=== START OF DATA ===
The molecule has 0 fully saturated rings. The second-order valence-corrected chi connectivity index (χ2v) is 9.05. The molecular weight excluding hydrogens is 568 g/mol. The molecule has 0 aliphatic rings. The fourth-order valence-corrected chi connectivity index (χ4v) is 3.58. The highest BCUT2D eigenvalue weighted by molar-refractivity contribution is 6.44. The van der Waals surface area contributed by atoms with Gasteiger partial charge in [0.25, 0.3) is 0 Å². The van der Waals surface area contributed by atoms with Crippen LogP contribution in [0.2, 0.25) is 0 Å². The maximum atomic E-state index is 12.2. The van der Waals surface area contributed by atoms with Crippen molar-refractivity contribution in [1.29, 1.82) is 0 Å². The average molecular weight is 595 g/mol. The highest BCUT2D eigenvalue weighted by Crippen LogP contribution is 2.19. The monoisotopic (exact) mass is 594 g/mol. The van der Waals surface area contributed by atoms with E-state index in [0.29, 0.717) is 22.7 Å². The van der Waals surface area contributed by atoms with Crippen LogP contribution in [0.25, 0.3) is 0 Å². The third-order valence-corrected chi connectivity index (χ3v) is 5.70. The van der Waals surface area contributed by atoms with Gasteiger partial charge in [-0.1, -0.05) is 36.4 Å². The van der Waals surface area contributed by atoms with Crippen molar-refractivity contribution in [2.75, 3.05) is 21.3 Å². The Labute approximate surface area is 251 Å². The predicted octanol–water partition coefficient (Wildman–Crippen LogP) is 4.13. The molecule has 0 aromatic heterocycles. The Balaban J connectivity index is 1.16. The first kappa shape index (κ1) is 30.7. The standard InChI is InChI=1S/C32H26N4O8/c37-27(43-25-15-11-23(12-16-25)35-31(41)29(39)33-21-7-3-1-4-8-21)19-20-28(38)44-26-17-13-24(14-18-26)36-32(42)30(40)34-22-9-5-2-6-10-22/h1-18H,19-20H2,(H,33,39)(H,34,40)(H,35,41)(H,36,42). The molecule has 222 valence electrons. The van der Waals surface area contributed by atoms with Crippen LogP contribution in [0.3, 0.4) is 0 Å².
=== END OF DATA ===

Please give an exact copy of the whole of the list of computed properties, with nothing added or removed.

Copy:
The molecule has 0 fully saturated rings. The second-order valence-corrected chi connectivity index (χ2v) is 9.05. The molecular weight excluding hydrogens is 568 g/mol. The molecule has 0 aliphatic rings. The fourth-order valence-corrected chi connectivity index (χ4v) is 3.58. The highest BCUT2D eigenvalue weighted by molar-refractivity contribution is 6.44. The van der Waals surface area contributed by atoms with Gasteiger partial charge in [0.25, 0.3) is 0 Å². The van der Waals surface area contributed by atoms with Crippen LogP contribution in [0.2, 0.25) is 0 Å². The maximum atomic E-state index is 12.2. The van der Waals surface area contributed by atoms with Crippen molar-refractivity contribution in [1.29, 1.82) is 0 Å². The average molecular weight is 595 g/mol. The highest BCUT2D eigenvalue weighted by Crippen LogP contribution is 2.19. The monoisotopic (exact) mass is 594 g/mol. The van der Waals surface area contributed by atoms with E-state index in [0.29, 0.717) is 22.7 Å². The van der Waals surface area contributed by atoms with Crippen LogP contribution in [0.25, 0.3) is 0 Å². The third-order valence-corrected chi connectivity index (χ3v) is 5.70. The van der Waals surface area contributed by atoms with Gasteiger partial charge in [-0.1, -0.05) is 36.4 Å². The van der Waals surface area contributed by atoms with Crippen molar-refractivity contribution in [2.75, 3.05) is 21.3 Å². The Labute approximate surface area is 251 Å². The predicted octanol–water partition coefficient (Wildman–Crippen LogP) is 4.13. The molecule has 0 aromatic heterocycles. The Balaban J connectivity index is 1.16. The first kappa shape index (κ1) is 30.7. The standard InChI is InChI=1S/C32H26N4O8/c37-27(43-25-15-11-23(12-16-25)35-31(41)29(39)33-21-7-3-1-4-8-21)19-20-28(38)44-26-17-13-24(14-18-26)36-32(42)30(40)34-22-9-5-2-6-10-22/h1-18H,19-20H2,(H,33,39)(H,34,40)(H,35,41)(H,36,42). The molecule has 222 valence electrons. The van der Waals surface area contributed by atoms with Crippen LogP contribution in [0.3, 0.4) is 0 Å².